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And, yes, I DO take it personally: 05/23/2010 - 05/30/2010
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And, yes, I DO take it personally

Saturday, May 29, 2010

It's a beautiful Saturday morning here in the high desert

i got back from scotland and the outer hebrides one week ago today, welcomed by cold, snow flurries and a full week of cloudy, chilly, damp and generally miserable weather... today, finally, the sky is clear, the sun is shining brightly and the temp has jumped from the upper 30s to the mid-50s and it's only 10:30... i'm listening to glorious celtic music with a melancholy tinge, perhaps befitting how i'm feeling about being back in the u.s. and continuing to witness the pathos of the erosion of everything we stand for...

glenn greenwald...

The first paragraph of today's New York Times article by Charlie Savage:

The 48 Guantánamo Bay detainees whom the Obama administration has decided to keep holding without trial include several for whom there is no evidence of involvement in any specific terrorist plot, according to a report disclosed Friday.

The Report itself, in a matter-of-fact-tone, describes the individuals to be kept in a cage indefinitely without charges this way:

They can't even be prosecuted in the due-process-abridging military commissions we invented out of whole cloth for those who can't be convicted in a real court. In other words: of course we'll provide a fair tribunal for proving your guilt -- as long as we're certain we can convict you -- otherwise, we'll just imprison you indefinitely without charges. All this even though 72% of Guantanamo detainees have been found to be wrongfully held since the Supreme Court compelled habeas hearings in 2008. And then there are the numerous Yemeni prisoners who have been cleared for release but who will be kept in a cage anyway because we arbitrarily decreed that we're not going to release even innocent prisoners back to Yemen.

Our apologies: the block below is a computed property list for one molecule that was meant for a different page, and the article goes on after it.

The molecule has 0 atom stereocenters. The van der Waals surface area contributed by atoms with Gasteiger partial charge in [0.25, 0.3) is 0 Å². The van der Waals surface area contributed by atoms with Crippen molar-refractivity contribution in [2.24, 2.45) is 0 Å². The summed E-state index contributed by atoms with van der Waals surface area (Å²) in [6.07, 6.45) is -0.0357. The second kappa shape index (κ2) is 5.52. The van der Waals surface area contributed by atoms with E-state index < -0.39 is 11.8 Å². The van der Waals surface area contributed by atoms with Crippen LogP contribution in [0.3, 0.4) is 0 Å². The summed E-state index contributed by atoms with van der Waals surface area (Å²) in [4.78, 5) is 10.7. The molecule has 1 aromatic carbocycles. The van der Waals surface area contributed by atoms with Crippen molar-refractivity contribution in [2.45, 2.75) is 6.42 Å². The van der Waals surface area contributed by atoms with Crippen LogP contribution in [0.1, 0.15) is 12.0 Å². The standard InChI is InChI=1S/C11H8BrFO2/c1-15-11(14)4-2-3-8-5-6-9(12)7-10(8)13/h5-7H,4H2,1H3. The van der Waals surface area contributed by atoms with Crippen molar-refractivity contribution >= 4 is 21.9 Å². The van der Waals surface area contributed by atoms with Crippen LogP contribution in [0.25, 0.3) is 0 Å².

Yes -- being as sentimental as I am -- I, too, harbor nostalgia for that "older principle of accountability under the law": you know, that idealized time when everyone was entitled to be charged with crimes before being imprisoned forever (rather than only those for whom prosecution was "feasible") and when Presidents weren't actually allowed to target American citizens for murder without at least some due process being granted. Anyway, did Sarah Palin post something to her Facebook page today? And isn't that Glenn Beck crazy?

i never thought i'd come to the day when i'd be embarrassed and ashamed to identify myself as a liberal, democrat and progressive...

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Last photos from the Hebrides and Scotland

i've been delaying posting these last photos from scotland, an avoidance i now see calculated to defer putting closure to a most remarkable trip... so, one week after returning, here they are, taken over the period 18-21 may... the photo titles say where and what... i'm not providing any additional commentary because i don't have the words...

Sands of Uig, Isle of Lewis, Outer Hebrides

Bernera Beach, Isle of Lewis, Outer Hebrides

Scottish coast, from The Minch, near Ullapool

Leakey's Bookshop Cafe & Gallery, Inverness

Edinburgh Castle, Edinburgh

Dean Gallery, National Galleries of Scotland, Edinburgh

Edinburgh skyline, Edinburgh

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Friday, May 28, 2010

Need something to give you bad dreams...? Check this latest gizmo for the Israel Defence Forces...

oh, yay... three cheers for the idf...

i guess such technology will just help things like this to continue to happen...

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If corporate senior management was truly honest...

they would say that they don't want any employees... employees are fundamental irritants, lazy, no-good, lying, worthless sacks of shit that suck up company resources, generate customer complaints and only serve to reduce the amount of money that could otherwise find its way into the pockets of the execs...